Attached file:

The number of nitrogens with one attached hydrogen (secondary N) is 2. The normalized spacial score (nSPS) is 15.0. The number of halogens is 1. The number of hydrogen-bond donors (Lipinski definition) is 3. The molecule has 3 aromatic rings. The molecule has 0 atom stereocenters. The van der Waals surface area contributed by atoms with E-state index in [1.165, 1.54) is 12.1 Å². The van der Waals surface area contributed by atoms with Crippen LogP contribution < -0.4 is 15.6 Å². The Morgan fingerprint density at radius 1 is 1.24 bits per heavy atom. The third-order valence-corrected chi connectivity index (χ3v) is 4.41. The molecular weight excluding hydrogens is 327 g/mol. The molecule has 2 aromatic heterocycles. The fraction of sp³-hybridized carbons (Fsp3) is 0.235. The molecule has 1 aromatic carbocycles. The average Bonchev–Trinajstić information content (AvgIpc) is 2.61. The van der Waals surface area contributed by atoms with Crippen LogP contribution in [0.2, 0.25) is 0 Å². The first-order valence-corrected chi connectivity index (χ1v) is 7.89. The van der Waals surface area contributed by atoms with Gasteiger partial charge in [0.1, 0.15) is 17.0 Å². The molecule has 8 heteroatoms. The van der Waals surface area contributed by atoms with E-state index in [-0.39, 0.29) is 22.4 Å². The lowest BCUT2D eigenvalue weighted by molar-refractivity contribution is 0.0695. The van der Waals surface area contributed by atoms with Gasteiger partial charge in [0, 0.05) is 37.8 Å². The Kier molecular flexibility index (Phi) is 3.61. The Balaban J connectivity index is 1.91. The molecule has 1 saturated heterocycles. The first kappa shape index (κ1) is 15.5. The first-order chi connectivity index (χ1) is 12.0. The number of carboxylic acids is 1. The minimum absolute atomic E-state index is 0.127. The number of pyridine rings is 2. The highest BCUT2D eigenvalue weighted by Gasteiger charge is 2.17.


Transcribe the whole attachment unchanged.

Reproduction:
The number of nitrogens with one attached hydrogen (secondary N) is 2. The normalized spacial score (nSPS) is 15.0. The number of halogens is 1. The number of hydrogen-bond donors (Lipinski definition) is 3. The molecule has 3 aromatic rings. The molecule has 0 atom stereocenters. The van der Waals surface area contributed by atoms with E-state index in [1.165, 1.54) is 12.1 Å². The van der Waals surface area contributed by atoms with Crippen LogP contribution < -0.4 is 15.6 Å². The Morgan fingerprint density at radius 1 is 1.24 bits per heavy atom. The third-order valence-corrected chi connectivity index (χ3v) is 4.41. The molecular weight excluding hydrogens is 327 g/mol. The molecule has 2 aromatic heterocycles. The fraction of sp³-hybridized carbons (Fsp3) is 0.235. The molecule has 1 aromatic carbocycles. The average Bonchev–Trinajstić information content (AvgIpc) is 2.61. The van der Waals surface area contributed by atoms with Crippen LogP contribution in [0.2, 0.25) is 0 Å². The first-order valence-corrected chi connectivity index (χ1v) is 7.89. The van der Waals surface area contributed by atoms with Gasteiger partial charge in [0.1, 0.15) is 17.0 Å². The molecule has 8 heteroatoms. The van der Waals surface area contributed by atoms with E-state index in [-0.39, 0.29) is 22.4 Å². The lowest BCUT2D eigenvalue weighted by molar-refractivity contribution is 0.0695. The van der Waals surface area contributed by atoms with Gasteiger partial charge in [0, 0.05) is 37.8 Å². The Kier molecular flexibility index (Phi) is 3.61. The Balaban J connectivity index is 1.91. The molecule has 1 saturated heterocycles. The first kappa shape index (κ1) is 15.5. The first-order chi connectivity index (χ1) is 12.0. The number of carboxylic acids is 1. The minimum absolute atomic E-state index is 0.127. The number of pyridine rings is 2. The highest BCUT2D eigenvalue weighted by Gasteiger charge is 2.17.